This week's top pick is a veritable miracle in the world of commercial cinema. An unexpected sequel to 2008's brilliant found footage horror film "Cloverfield", Dan Trachtenberg "10 Cloverfield Lane" arrived in theaters this month with little more than a single trailer released a few weeks ago for promotion. And even more surprising than its mere existence, is the revelation that it turned out to be pretty darn great.
Set in an apocalyptic future, "10 Cloverfield Lane" details the nightmarish experience of a woman named Michelle (Mary Elizabeth Winstead). Her ordeal begins on a quiet drive through rural Louisiana, a road trip that soon turns catastrophic after another vehicle slams into hers. Some hours later, she wakes up in a mysterious room, chained to a wall. Reeling from the shock of her accident and present captivity, she becomes suspicious of a man named Howard (John Goodman), who informs her that he has placed her in his bunker for protection from the outside world. Also with them is Emmett (John Gallagher Jr.), who corrobates his theory that the world is under attack by extraterrestrial invaders who have poisoned the air. After much resistance, she settles into their makeshift home. But as she becomes more aware of her surroundings and starts putting the pieces together, Michelle starts to question whether Howard is really who he says he is, and whether she should risk an escape.
Though its title references "Cloverfield" and deals with similar themes of invasion and terror, the filmmakers have frequently stated that "10 Cloverfield Lane" is only a spiritual sequel. More important is the connotation of civility in the film's title, which immediately reminds you of a home address in a typical American suburb. And indeed, the film does take place largely in a domestic setting.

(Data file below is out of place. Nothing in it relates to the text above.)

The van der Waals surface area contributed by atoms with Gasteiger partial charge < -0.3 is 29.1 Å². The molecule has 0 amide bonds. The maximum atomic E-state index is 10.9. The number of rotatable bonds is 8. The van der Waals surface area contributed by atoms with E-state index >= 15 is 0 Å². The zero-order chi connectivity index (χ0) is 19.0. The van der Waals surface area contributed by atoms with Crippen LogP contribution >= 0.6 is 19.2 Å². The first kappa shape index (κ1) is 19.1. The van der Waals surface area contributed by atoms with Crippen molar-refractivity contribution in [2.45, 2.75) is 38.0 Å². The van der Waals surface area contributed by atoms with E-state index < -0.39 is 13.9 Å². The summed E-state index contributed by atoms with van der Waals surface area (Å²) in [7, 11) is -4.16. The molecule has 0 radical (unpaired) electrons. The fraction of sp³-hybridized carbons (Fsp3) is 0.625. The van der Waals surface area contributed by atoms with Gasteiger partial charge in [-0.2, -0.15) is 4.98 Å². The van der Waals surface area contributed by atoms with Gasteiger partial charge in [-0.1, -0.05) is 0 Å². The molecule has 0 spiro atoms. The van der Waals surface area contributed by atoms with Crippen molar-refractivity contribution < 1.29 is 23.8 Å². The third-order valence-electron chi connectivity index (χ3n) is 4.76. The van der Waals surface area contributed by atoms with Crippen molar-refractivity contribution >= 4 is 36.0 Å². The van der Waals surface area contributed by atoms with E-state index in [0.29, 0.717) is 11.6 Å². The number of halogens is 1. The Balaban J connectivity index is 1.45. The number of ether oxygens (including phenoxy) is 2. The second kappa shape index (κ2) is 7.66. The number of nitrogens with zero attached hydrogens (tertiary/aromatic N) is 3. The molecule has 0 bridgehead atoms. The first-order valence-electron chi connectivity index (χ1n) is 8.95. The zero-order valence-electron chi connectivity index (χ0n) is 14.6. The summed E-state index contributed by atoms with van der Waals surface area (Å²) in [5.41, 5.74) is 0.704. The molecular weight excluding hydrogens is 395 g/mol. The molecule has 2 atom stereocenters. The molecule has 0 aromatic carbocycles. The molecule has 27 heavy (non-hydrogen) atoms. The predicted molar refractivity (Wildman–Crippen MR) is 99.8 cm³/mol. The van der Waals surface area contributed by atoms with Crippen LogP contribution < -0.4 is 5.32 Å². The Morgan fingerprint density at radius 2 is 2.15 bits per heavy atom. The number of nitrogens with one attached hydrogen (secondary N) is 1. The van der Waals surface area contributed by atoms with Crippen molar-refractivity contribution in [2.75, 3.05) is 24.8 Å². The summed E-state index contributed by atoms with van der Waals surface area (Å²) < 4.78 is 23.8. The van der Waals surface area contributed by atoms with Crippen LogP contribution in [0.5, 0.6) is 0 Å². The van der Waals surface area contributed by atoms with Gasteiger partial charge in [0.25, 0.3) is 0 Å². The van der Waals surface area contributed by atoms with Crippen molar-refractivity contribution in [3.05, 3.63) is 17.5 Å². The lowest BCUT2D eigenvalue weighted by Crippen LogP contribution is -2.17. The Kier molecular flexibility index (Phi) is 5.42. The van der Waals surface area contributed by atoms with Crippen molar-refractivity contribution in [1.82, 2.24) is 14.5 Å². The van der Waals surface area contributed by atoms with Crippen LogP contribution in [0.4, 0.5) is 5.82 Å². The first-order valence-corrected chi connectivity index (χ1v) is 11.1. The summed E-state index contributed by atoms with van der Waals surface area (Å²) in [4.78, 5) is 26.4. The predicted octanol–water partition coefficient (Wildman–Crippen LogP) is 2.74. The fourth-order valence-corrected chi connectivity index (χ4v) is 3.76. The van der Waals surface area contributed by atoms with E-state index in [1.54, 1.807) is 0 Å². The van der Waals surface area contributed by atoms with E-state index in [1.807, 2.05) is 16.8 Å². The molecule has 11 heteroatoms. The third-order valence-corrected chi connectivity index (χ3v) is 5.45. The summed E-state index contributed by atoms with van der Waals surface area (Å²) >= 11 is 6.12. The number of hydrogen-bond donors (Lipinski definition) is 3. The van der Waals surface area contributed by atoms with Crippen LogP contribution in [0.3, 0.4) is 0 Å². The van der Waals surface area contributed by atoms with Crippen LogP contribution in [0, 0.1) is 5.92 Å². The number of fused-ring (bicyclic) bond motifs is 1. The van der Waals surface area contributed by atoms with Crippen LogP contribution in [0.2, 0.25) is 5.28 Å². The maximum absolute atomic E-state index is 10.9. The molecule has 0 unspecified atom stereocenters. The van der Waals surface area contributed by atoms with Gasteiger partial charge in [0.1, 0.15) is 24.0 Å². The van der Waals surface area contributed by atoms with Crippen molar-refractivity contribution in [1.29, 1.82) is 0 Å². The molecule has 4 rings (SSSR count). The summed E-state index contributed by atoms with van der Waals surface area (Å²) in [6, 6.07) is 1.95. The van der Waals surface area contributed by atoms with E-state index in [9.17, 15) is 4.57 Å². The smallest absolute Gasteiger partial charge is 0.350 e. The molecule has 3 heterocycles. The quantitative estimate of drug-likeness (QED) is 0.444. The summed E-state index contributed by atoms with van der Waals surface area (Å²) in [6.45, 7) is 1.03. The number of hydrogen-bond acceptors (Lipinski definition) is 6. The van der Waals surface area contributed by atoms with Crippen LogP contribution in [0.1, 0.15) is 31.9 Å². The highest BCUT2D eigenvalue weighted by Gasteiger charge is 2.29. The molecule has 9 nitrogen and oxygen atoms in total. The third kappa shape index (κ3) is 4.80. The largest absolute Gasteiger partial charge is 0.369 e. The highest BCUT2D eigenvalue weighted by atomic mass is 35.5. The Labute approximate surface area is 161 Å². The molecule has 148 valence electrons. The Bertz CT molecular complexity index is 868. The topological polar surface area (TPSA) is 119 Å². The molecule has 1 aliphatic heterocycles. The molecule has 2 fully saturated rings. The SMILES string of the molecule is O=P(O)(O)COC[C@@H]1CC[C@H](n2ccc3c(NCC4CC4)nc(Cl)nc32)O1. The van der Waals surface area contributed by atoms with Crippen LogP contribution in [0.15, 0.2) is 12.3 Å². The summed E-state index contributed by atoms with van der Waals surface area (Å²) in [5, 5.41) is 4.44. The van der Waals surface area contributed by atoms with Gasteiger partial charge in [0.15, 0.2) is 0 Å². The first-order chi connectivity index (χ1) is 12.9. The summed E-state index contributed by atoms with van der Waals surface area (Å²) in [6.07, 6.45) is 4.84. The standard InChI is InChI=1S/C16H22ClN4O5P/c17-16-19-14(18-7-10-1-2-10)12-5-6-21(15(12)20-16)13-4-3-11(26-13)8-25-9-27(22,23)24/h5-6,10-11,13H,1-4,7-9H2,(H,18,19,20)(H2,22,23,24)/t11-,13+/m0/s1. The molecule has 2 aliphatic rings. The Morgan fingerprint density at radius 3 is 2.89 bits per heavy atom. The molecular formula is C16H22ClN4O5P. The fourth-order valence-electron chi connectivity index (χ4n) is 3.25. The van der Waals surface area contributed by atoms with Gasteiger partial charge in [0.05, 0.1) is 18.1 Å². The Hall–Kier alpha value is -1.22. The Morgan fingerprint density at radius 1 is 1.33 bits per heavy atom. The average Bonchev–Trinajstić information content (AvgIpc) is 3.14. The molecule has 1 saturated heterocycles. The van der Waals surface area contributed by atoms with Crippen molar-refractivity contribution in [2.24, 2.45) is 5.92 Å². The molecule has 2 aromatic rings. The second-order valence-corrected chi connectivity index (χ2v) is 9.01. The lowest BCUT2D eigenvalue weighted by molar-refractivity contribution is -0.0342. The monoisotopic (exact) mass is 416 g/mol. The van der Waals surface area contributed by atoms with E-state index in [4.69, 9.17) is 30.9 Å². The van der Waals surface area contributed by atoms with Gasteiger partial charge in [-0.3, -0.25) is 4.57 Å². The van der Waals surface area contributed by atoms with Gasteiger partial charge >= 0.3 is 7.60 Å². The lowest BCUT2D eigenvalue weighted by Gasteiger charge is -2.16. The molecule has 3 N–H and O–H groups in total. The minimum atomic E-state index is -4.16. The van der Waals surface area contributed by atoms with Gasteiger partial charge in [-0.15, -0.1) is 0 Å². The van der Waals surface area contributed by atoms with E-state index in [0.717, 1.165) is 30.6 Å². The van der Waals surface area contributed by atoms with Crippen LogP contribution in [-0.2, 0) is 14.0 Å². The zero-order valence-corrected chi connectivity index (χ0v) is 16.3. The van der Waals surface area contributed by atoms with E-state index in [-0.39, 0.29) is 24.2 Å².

But despite the home-cooked meals and extensive movie collection, Trachtenberg replaces the white picket fence with impenetrable steel walls and an underlying tension that's far from familial. Though uninviting, the tense atmosphere entraps the viewer, as Trachtenberg's story keeps us in the dark as much as Michelle. Extending the film's pre-release mystery to the narrative itself, we're left guessing all the way through, guided by John Goodman's Howard as our possibly deranged man of the house.
Opposite him, Winstead's Michelle is no Stepford wife however. In 2016's first great performance, she captures both the fear and determined curiosity that comes from waking up in a world that has suddenly turned upside down. But Michelle goes further than that, posing a formidable challenge to the Ellen Ripley crown of cinema's great action heroines. Impressively resourceful and resilient, her fortitude and Winstead's own physicality is truly something to behold. She may not have a super power, but she relies on an innately human trait - the will to survive.
And it's this survivalist attitude that gives the film its pulse. Although the psycological battles waged between the central acting trio are intriguing, the plot does fall into some placid moments. But through his badass star, Trachtenberg is able to deliver a heart-pounding thrill ride that ultimately leads to a satisfying conclusion.